How do Putin’s Russia and Trump’s USA Compare?

A screenwriter whom I knew back in junior high school here in DC, and who, like me, was an anti-war activist back during Vietnam, and with whom I sometimes agree and sometimes disagree, wrote:

Retweeted Doug Henwood (@DougHenwood):

Anyone left of center who took the Russia paranoia seriously, look where it’s taking us. This is extremely bad news.

I replied as follows (edited by me for clarity and accuracy):


I cannot find any actual facts in that tweet. (And yes, I followed the link)

On the other hand, here are a few things that I think are objectively true, and a few that are my own opinion:*

the Russian government is… (1) oligarchical,

(2) a kleptocracy on every level,

(3) steals from its own people and rapes its environment for the benefit of a small group of billionaires,

(4) murders, muzzles, or imprisons people who dissent,

(5) supports friendly dictators abroad,

(6) builds and sells military weapons all over the world, and

(7) meddles in the internal affairs of foreign countries.

By contrast, the American government has recently been adjudged by experts (not me) as

(1) an oligarchy that systematically works for the benefit of a small wealthy class of businessmen to thwart the wishes of the majority,

(2) assassinates lots of people (mostly overseas; the murders of black men by police seems to be a local, not an explicitly national, policy),

(3) while the billionaires have been quite successful in breaking labor unions in the US and reducing wages for working people, we have had over time all sorts of vigorous [and sometimes somewhat successful] movements [which are now under hard attack from the current party in power] to preserve the rights of workers, consumers, and the environment,

(4) the US does in fact allow critics [for example, I’ve been to any number of anti-government demonstrations over the past 50 years and have only been arrested a couple of times for it, never beaten up by police; however, there have been plenty of times when the power of the State lined up firmly on the side of corporations to help break labor unions],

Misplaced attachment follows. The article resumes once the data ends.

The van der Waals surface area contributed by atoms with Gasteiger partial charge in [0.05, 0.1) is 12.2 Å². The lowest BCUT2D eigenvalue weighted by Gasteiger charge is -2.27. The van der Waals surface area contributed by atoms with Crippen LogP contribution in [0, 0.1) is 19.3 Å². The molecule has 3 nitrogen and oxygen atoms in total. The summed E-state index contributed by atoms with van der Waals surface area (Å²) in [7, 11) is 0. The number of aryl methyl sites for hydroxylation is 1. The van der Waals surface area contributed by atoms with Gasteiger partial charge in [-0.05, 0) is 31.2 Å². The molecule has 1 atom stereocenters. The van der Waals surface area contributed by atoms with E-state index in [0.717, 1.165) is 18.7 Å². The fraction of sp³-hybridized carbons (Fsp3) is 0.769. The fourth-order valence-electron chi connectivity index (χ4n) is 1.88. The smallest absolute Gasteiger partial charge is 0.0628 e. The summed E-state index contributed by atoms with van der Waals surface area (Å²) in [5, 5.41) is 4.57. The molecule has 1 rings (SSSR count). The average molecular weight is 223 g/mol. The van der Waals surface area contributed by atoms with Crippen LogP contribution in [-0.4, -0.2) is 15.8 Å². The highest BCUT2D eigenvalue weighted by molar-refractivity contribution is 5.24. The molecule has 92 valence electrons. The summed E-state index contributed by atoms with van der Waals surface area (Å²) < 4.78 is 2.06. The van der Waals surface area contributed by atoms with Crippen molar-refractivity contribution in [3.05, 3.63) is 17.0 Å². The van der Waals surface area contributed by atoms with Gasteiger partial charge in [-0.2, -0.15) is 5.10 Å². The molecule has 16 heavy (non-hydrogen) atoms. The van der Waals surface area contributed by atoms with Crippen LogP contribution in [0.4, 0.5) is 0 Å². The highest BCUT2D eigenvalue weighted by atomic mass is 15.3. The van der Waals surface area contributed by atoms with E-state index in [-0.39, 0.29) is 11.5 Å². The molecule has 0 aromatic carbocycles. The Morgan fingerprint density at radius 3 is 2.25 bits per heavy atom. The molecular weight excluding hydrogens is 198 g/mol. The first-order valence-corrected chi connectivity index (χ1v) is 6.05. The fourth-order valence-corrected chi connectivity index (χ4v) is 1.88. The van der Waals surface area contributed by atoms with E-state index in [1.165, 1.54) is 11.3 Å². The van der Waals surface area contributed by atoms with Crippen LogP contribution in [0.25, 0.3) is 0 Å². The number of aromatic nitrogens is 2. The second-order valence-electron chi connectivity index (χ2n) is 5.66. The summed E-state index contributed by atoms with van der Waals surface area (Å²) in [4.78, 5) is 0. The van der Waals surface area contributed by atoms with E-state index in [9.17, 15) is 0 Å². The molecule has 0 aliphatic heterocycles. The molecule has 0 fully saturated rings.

(5) supports friendly dictators abroad [of course proclaiming them to be lovers of freedom,

(6) builds and sells more weapons than anybody, and

(7) meddles in foreign elections and so forth [I recently saw a very long list of countries where the US had interfered with internal affairs or overthrew the government since WW1].

There are a couple of differences, though:

In many countries, you can’t get ANYTHING done at any level of government (from the head of state down to dog-catcher) without bribing somebody. That is not (yet) true in the US. However, it looks to me like Trump and his family are working hard to bring the US up to the level where our corruption is even higher than in Russia, China, India, the Philippines, or Nigeria. And 45 has certainly called for beating up protesters like myself, and praised corrupt, murderous foreign dictators like Putin and Duterte. However, there is still a lot more freedom of the press and assembly here than in the four countries I named!

Vive la resistance!


* which statements are fact, which are opinion? I type – you decide.


The Math Teacher’s Job is Neither to Teach the Lesson, Nor to Help Individual Students Who are Struggling!

….but rather, to prepare a lesson from which ALL the students can learn!

… according to the way that Japanese math teachers are taught their craft, as described below. You will find that these methods, which include Lesson Study, are pretty much the exact opposite of American “Direct Instruction” or “Teaching Like A Champion.”  Given that nobody claims that Japanese students lag behind American ones in math or science, perhaps we in the US could profit from examining how other nations’ teachers do it. Note also that this description is of mathematics lessons in elementary school, not middle or high school.